1935 Auburn 851 Custom Speedster

E.L. Cord had worked wonders at Auburn in his relatively short tenure at the head of the company. When he arrived in 1924, Auburn cars were staid, dull and unappealing. With a stroke of genius, Cord revitalized the brand simply by repainting unsold stock in bright colors and launching a vigorous advertising campaign. As reward for saving the company, he was offered a seat at the director’s table, but instead he bought the whole company and put himself in charge. Within a few short years, the marque’s image was transformed, with sports stars, business moguls and Hollywood actors seen in stylish Auburn automobiles. E.L. Cord had carefully positioned the brand within his fast growing automobile empire by offering stylish performance cars at a much lower price point than Duesenberg. For 1931, sales had continued to rebound despite economic conditions, and Auburn introduced fresh new styling that was inspired by the designed Alex Leamy’s Cord L29. As a further boost to Auburn, a new Speedster was unveiled in 1931. The car featured a sleek look with its split radiators shell, split and heavily raked windscreen and signature tapered boat-tail.

All along, E.L. Cord was losing interest in building cars and looking to invest heavily in the field of Aviation. Sales began to slump and Auburn looked for a way to revive the brand yet again. Gordon Buehrig was brought in to redesign standard Auburns and charged with creating a new Speedster, inspired by a Duesenberg J he designed that was built by Weymann. The caveat being he had to utilize leftover ’33 bodies from Union City Body to save money. The new car utilized very little of the old bodies, mainly the mid-section of the cabin and top frame. The fenders, tail, and most of the cowl were all new and in the end, Buehrig felt that this new car was even better balanced and prettier than the Duesenberg that inspired it. In the days when Bugattis crossed France and 4½-Litre Bentleys tore through the British countryside, the American equivalent was the Auburn speedster. Indiana’s Auburn Automobile Company revealed its first version of this dashing body style, inspired by a Duesenberg show car, for the 1928 model year and would offer variations on the theme through to the end of production in 1936.

Underneath, the speedster shared the same exciting mechanicals as other supercharged Auburn models. Its power was sent to a Columbia dual-ratio rear axle, standard equipment on the supercharged models, which provided two ratios for each gear, one low and one high. The ratios could be changed as often as desired while at very low speeds or at a stop by moving the switch in the center of the steering wheel. This provided the supercharged Auburn with much greater flexibility, making it a true “driver’s car,” ideal for both purring through crowded cities and roaring down country lanes.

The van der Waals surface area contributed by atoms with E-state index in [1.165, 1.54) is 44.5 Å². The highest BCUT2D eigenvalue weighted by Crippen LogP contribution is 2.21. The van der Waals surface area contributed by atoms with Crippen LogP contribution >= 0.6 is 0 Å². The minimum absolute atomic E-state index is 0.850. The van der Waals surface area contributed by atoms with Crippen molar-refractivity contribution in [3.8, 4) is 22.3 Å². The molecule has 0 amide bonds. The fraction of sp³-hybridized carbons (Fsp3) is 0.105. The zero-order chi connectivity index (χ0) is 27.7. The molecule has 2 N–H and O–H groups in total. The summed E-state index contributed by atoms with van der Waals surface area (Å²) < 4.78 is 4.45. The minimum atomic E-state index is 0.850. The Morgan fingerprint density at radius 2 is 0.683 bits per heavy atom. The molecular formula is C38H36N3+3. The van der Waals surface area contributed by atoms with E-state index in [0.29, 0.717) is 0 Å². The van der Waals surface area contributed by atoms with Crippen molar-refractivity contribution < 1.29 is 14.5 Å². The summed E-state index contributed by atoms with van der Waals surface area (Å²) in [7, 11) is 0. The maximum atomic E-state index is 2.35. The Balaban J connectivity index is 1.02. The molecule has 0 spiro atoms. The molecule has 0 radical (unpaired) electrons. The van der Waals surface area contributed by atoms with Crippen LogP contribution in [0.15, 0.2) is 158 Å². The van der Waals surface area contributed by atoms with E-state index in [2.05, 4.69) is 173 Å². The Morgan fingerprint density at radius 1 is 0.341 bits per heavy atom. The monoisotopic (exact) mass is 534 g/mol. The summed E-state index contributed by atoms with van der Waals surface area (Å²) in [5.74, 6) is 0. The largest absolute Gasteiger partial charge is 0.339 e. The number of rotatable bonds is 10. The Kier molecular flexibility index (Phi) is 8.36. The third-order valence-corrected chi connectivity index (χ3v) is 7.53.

Unusual as it may seem, not all of the glamorous speedsters were supercharged from the factory. Auburn factory records indicate that a single un-supercharged speedster was built, in the highest-tier naturally aspirated Custom trim with the two-speed Dual Ratio rear axle. This car was actually completed not in Connersville, like most 1935–1936 Auburns, but in the original Auburn production facility in its hometown of Auburn, Indiana. Purportedly its unusual specification is explained by its having been completed for show and exhibition purposes before the Auburn superchargers were ready, something supported by its relatively early serial number without the “3” prefix seen on supercharged examples. Further, both the serial and engine number tags remain original, as is the engine stamping on the block.

The un-supercharged speedster was formerly owned by Mark Vantatenbow of Michigan, in whose ownership it was included in the roster of surviving 851/852 speedsters, published in the Auburn Cord Duesenberg Club Newsletter in 1996. The car then moved south to Texas, where it was part of three prominent collections, the most recent of which embarked on a complete body on frame restoration shortly after his purchase in 2019.  The body was finished in an authentic but seldom-seen 1935 Auburn color, Duck Egg Blue.  The body is straight, showing a quality restoration, and the doors exhibit very good shutlines.

Like the exterior, the interior presents beautifully. The mottled red leather upholstery and red carpets complement the blue paint brilliantly. Likewise, the grey canvas top is a well-judged touch that brings the paint and interior together quite well. The interior design eschews traditional wood trim for a modern, streamlined approach. The dash in particular is fabulous; with deco-style instruments arranged in damascene-pattern instrument panel, topped with a chrome header.

Underhood the big Lycoming Eight is very well detailed, and finished in correct green and topped with a silver-painted cylinder head. The engine is mated to a proper 3 speed manual gearbox which sends power through the optional Dual Ratio rear axle, essentially giving the car an overdrive and allowing for surprising top-end performance.

Now in beautiful overall condition and fine running order, this is a unique example of the great Auburn Speedster, one of the most significant American automobiles of the Classic Era.


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Stock number 7707

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